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Duhaime on Boulet: 'I don't understand how he can still be a candidate'

The Conservative party leader says English speakers risk being marginalized if they continue to vote for the Liberals.

Quebec Conservative Party leader Éric Duhaime leaves the podium after speaking to the media while campaigning, Monday, Sept. 26, 2022, in Laval.
Quebec Conservative Party leader Éric Duhaime leaves the podium after speaking to the media while campaigning, Monday, Sept. 26, 2022, in Laval. Photo by Ryan Remiorz /The Canadian Press

Incumbent immigration minister Jean Boulet should be dropped as a candidate in the Quebec election, says Conservative Party Leader Éric Duhaime.

Speaking on a radio program in Quebec City on Thursday, Duhaime said Boulet should be excluded for saying 80 per cent of immigrants don’t speak French, don’t work and don’t adhere to Quebec values.

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“I don’t understand how he can still be a candidate” for the Coalition Avenir Québec, Duhaime told Radio X host Dominic Maurais.

CAQ Leader François Legault “said he was disqualified to be (immigration) minister, but at the same time, he’s telling people to vote for him,” Duhaime said.

Duhaime added he’s concerned about Legault’s repeated comments about immigration, the most recent coming Wednesday, when he said accepting more than 50,000 immigrants a year would be “suicidal for the Quebec nation.”

“It’s always a problem for the CAQ to talk about immigration,” Duhaime said. “I think it’s giving a bad image of Quebec. It’s not true that Quebecers are intolerant. Quebecers are among the most welcoming people in the world.

“I look in all the small villages, the immigrants who are there are like family. The people from there will buy them winter coats. That’s how we Quebecers are, and François Legault is giving us an image as intolerant people, and he’s harming the province’s reputation.”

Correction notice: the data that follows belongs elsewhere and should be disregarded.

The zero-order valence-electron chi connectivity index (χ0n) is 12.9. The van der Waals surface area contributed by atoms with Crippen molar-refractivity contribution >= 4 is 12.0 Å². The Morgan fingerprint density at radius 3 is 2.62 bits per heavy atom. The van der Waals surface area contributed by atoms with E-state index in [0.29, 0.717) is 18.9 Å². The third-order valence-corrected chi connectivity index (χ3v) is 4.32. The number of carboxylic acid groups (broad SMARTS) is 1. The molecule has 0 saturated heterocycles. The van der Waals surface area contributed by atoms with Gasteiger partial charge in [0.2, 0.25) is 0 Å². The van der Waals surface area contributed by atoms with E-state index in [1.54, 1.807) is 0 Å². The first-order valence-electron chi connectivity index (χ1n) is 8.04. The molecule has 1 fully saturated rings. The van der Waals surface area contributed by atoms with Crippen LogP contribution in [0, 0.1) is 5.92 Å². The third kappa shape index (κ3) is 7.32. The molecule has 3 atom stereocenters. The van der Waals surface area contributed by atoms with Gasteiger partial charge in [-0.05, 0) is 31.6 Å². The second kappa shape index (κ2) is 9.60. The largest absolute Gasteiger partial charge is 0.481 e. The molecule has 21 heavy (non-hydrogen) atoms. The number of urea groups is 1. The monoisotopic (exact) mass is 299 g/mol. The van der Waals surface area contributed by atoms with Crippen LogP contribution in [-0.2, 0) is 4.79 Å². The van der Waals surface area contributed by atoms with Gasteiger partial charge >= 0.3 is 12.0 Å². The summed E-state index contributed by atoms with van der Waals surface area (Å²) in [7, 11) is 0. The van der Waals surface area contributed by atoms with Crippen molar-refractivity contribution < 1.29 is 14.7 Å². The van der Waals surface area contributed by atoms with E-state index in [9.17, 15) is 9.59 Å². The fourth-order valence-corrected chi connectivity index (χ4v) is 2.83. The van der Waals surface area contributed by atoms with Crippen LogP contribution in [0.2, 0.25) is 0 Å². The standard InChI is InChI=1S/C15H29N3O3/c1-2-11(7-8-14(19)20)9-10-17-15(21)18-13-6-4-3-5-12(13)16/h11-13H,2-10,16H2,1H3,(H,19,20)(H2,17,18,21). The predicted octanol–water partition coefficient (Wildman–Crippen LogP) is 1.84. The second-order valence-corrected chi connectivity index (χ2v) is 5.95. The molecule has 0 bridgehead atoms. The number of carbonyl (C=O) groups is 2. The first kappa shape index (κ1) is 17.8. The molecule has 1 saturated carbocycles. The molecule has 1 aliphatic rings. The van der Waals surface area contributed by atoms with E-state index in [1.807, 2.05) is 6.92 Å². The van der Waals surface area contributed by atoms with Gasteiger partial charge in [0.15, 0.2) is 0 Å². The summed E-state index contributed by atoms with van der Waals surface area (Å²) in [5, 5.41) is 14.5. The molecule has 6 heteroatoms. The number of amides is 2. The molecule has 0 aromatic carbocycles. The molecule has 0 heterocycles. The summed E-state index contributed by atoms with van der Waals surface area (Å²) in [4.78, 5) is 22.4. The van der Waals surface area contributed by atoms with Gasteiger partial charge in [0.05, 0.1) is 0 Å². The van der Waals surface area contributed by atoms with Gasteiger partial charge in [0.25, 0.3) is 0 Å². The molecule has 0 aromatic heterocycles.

On another radio show, Duhaime said his party is making a final pitch to anglophones to abandon the Liberals and vote for the Conservatives.

Duhaime told CJAD 800 host Elias Makos non-francophones are joining his movement and he hopes to pick up seats on the island of Montreal on Oct. 3.

“A lot of non-francophones are getting in and I’m happy about that,” Duhaime said. “We’ll be in the west end of Montreal on Saturday, in the Jacques-Cartier riding, and I will make a bilingual speech.

“I want to make a final pitch to the anglophone community. I don’t think anglophones have any interest in being part of a very small party (the Liberals) that only represents a tiny constituency.”

Duhaime said the Liberals risk becoming a marginalized party as they have polled  poorly among francophone voters.

However, more recent polls place the Liberals in second behind the CAQ, and the polling aggregate site predicts the party will form the official opposition.

Duhaime, who became known for his opposition to COVID-19 restrictions, said he represents a growing movement of people who are frustrated with the government and want to elect a party that will push to protect individual freedoms.

“I’m not radical at all,” he said. “My leaning is toward individual freedoms and libertarianism. I want to make sure we keep our faith in our political institutions in Quebec.”

Duhaime indicated concern about the possible splitting of votes among the parties. While the Conservatives appear to be in a statistical tie for second place in terms of popular support, his party is predicted to win between zero and four seats.

Duhaime said he fears there will be a political malaise among a large swath of the population if, say, the Conservatives pull in 20 per cent support but fail to win a riding.

“We need our voices to be heard within Parliament,” he said. “Our voice needs to be heard.”

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  2. Quebec Conservative Party leader Éric Duhaime leaves the podium after speaking to the media while campaigning, Monday, Sept. 26, 2022, in Laval.

    Duhaime flirting with official party status amid 'distortion of the vote'